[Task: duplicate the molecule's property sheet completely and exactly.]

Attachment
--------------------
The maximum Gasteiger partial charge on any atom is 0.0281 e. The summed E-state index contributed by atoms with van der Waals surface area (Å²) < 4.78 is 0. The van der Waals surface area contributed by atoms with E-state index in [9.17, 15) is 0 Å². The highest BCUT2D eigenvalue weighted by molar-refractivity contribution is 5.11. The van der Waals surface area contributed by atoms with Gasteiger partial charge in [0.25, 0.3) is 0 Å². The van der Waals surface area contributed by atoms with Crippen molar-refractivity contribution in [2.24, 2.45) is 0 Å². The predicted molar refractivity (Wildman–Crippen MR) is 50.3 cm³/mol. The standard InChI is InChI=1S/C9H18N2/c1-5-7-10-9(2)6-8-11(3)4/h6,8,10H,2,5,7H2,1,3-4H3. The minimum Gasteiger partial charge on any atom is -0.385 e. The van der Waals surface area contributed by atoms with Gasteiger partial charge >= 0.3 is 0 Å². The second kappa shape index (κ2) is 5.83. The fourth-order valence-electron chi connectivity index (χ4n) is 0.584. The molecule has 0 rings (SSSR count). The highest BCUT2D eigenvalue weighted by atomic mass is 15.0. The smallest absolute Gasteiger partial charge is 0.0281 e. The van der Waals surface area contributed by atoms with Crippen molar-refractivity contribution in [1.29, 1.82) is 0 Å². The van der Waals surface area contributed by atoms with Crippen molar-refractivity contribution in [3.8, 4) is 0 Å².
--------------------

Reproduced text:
The maximum Gasteiger partial charge on any atom is 0.0281 e. The summed E-state index contributed by atoms with van der Waals surface area (Å²) < 4.78 is 0. The van der Waals surface area contributed by atoms with E-state index in [9.17, 15) is 0 Å². The highest BCUT2D eigenvalue weighted by molar-refractivity contribution is 5.11. The van der Waals surface area contributed by atoms with Gasteiger partial charge in [0.25, 0.3) is 0 Å². The van der Waals surface area contributed by atoms with Crippen molar-refractivity contribution in [2.24, 2.45) is 0 Å². The predicted molar refractivity (Wildman–Crippen MR) is 50.3 cm³/mol. The standard InChI is InChI=1S/C9H18N2/c1-5-7-10-9(2)6-8-11(3)4/h6,8,10H,2,5,7H2,1,3-4H3. The minimum Gasteiger partial charge on any atom is -0.385 e. The van der Waals surface area contributed by atoms with Gasteiger partial charge >= 0.3 is 0 Å². The second kappa shape index (κ2) is 5.83. The fourth-order valence-electron chi connectivity index (χ4n) is 0.584. The molecule has 0 rings (SSSR count). The highest BCUT2D eigenvalue weighted by atomic mass is 15.0. The smallest absolute Gasteiger partial charge is 0.0281 e. The van der Waals surface area contributed by atoms with Crippen molar-refractivity contribution in [1.29, 1.82) is 0 Å². The van der Waals surface area contributed by atoms with Crippen molar-refractivity contribution in [3.8, 4) is 0 Å².